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Developing, delivering and evaluating interprofessional clinical risk training in mental health services

  • M. Doyle (a1), P. Earnshaw (a2) and A. Galloway (a3)
Abstract
Aims and Method

The need for training to prepare mental health professionals to assess and manage risks is now well established. This paper reports on the development, delivery and evaluation of interprofessional clinical risk training in Salford and Manchester since 1998. A training-needs analysis was carried out, followed by post-training evaluation and an impact-monitoring questionnaire.

Results

The training was very well received by participants, with over 90% of them meeting the objectives and 100% of respondents reporting that the training had a positive impact on their clinical practice more than 12 months afterwards.

Clinical Implications

The evaluation of the training demonstrates that a properly planned and delivered 2-day clinical risk assessment course can have a positive impact on the practice of clinicians in mental health services. However, this should be seen only as an introductory course, as more advanced risk training is required. This is currently being delivered and planned.

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Copyright
This is an Open Access article, distributed under the terms of the Creative Commons Attribution (CC-BY) license (http://creativecommons.org/licenses/by/4.0/), which permits unrestricted re-use, distribution, and reproduction in any medium, provided the original work is properly cited.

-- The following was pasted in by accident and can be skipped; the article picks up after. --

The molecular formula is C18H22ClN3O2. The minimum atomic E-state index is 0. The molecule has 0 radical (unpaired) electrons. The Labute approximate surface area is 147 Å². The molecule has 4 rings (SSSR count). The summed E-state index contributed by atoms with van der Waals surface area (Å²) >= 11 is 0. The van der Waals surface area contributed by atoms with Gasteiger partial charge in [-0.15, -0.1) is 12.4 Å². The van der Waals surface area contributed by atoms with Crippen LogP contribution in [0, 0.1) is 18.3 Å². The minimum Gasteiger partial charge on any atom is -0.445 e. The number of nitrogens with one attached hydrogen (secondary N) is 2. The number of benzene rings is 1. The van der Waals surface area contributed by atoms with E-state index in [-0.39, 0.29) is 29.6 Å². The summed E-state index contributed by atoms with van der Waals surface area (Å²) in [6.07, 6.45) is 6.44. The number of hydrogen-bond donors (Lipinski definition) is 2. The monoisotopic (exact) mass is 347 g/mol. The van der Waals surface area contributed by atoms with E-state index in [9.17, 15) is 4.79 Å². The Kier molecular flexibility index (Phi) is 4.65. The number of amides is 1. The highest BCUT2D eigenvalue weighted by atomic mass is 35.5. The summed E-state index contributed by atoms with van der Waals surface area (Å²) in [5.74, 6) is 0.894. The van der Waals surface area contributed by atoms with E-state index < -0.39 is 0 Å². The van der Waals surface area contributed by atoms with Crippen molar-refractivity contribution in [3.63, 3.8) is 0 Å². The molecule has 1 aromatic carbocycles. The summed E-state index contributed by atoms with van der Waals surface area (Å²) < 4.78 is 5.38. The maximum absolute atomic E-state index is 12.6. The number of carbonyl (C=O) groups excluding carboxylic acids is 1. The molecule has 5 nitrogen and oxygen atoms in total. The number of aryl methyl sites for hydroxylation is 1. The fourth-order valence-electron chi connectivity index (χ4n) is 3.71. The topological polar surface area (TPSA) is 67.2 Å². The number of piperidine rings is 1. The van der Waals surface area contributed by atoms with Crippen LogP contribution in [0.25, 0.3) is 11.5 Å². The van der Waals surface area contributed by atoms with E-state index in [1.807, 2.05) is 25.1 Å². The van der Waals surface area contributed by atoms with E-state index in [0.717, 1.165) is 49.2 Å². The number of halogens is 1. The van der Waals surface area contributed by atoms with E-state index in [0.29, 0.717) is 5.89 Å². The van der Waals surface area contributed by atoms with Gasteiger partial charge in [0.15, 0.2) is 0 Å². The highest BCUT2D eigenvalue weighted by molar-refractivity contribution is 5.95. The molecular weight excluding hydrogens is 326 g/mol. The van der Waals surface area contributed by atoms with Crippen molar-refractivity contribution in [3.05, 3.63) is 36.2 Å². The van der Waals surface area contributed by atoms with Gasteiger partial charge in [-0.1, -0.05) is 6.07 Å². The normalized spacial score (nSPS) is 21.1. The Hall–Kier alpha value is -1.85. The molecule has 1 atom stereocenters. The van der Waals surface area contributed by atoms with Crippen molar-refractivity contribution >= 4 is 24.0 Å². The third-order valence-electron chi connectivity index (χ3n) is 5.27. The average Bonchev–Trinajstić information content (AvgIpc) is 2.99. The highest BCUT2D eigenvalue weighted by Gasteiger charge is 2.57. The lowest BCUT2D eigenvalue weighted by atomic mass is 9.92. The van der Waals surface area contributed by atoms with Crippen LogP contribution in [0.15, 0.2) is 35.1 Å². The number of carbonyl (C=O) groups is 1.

References
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Centre for The Advancement of Interprofessional Education (1996) Principles of Interprofessional Education. London: CAIPE.
Davies, S., Amos, T. & Appleby, L. (2001) How much risk training takes place in mental health services?: A national survey of training and policies. Psychiatric Bulletin, 25, 217219.
Department of Health (1994) Report of the Confidential Inquiry into Homicides and Suicides by Mentally Ill People (Boyd Report). London: Stationery Office.
Department of Health (1996) The Health of the Nation. Building Bridges. A Guide to Arrangements for the Care and Protection of Severely Mentally Ill People. Wetherby: Department of Health.
Doyle, M. (1999) Organisational responses to crisis and risk: issues and implications for Mental Health Nurses. In Managing Crisis and Risk in Mental Health Nursing (ed. Ryan, T.), pp. 4056. London: Stanley Thornes.
Duggen, M. (1997) PullingTogether: Future Roles and Training for Mental Health Staff. London: Sainsbury Centre for Mental Health.
Harris, M. (1997) Training trainers in risk assessment. British Journal of Psychiatry, 170, (suppl. 32), 3536.
Morgan, S. (1998) Assessing and Managing Risk: A Training Pack for Practitioners and Managers of Comprehensive Mental Health Services. Brighton: Pavilion.
National Health Service Executive (1993) Nursing in Primary Health Care – New World Opportunities. London: HMSO.
Roberts, P. & Priest, H. (1997) Achieving interprofessional working in mental health. Nursing Standard, 12, 3941.
University of Manchester (1996) Learning Materials on Mental Health Risk Assessment. Manchester: University of Manchester, School of Psychiatry and Behavioural Sciences.
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BJPsych Bulletin
  • ISSN: 0955-6036
  • EISSN: 1472-1473
  • URL: /core/journals/bjpsych-bulletin
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Developing, delivering and evaluating interprofessional clinical risk training in mental health services

  • M. Doyle (a1), P. Earnshaw (a2) and A. Galloway (a3)
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